3p deletion syndrome is a condition that results from a chromosomal change in which a small piece of chromosome 3 is deleted in each cell. The deletion occurs at the end of the short (p) arm of the chromosome. This chromosomal change often leads to intellectual disability, developmental delay, and abnormal physical features.
Individuals with 3p deletion syndrome typically have severe to profound intellectual disability. Most have delayed development of language skills as well as motor skills such as crawling and walking. While affected individuals learn to walk in childhood, their language ability usually remains limited. Some individuals with 3p deletion syndrome have obsessive-compulsive disorder (OCD) or features of autism spectrum disorders, which are conditions characterized by impaired communication and social interaction.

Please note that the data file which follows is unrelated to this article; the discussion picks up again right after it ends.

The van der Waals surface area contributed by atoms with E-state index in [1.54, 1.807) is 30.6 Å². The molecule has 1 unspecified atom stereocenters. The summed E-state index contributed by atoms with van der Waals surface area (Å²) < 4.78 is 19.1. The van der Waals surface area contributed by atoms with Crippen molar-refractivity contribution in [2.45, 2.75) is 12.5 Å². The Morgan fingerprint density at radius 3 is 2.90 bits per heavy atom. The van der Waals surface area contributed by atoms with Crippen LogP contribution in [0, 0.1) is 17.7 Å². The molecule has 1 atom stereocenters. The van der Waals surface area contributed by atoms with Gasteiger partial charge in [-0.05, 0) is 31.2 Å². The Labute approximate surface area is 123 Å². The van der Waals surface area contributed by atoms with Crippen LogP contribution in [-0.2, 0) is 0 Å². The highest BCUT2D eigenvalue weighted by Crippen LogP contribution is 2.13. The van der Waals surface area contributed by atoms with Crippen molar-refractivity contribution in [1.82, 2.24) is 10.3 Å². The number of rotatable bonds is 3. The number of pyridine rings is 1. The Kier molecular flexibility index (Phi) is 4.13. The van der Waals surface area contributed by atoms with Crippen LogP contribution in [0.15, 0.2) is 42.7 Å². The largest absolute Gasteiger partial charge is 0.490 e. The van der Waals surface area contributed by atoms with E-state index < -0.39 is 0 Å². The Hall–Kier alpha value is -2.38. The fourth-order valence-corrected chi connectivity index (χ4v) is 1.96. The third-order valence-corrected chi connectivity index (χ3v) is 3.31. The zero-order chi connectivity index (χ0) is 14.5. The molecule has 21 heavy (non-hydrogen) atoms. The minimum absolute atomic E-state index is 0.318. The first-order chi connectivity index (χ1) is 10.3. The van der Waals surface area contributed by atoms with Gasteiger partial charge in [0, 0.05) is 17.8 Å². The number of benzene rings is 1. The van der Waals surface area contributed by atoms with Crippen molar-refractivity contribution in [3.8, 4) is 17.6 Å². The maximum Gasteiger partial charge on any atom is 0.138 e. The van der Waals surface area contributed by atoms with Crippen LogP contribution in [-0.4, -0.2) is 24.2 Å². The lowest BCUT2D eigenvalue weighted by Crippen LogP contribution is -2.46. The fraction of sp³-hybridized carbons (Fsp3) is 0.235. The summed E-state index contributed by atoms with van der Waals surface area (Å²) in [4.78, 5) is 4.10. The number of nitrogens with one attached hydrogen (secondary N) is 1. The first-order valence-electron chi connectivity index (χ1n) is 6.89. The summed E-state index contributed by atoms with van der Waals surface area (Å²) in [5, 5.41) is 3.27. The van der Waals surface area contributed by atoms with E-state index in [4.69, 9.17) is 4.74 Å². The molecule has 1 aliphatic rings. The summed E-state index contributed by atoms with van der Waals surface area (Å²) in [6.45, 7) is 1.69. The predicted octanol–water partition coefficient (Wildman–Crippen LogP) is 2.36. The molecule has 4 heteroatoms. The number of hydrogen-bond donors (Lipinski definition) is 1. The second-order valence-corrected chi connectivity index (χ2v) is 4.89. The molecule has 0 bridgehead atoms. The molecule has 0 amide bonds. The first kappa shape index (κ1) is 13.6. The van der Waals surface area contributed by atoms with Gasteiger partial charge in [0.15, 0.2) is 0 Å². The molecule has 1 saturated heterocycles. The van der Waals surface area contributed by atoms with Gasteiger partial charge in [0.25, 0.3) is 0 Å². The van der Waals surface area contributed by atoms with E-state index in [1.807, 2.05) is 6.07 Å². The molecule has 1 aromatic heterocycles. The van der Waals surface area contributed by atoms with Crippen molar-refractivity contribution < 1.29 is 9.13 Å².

The physical signs and symptoms of 3p deletion syndrome vary greatly. Many affected individuals have slow growth, an abnormally small head (), a small jaw (), droopy eyelids (), malformed ears or nose, and widely spaced eyes (). Other frequent features include skin folds covering the inner corner of the eyes (), extra fingers or toes (polydactyly), and an opening in the roof of the mouth (). Additionally, individuals with 3p deletion syndrome may have seizures, weak muscle tone (hypotonia), intestinal abnormalities, or congenital heart defects.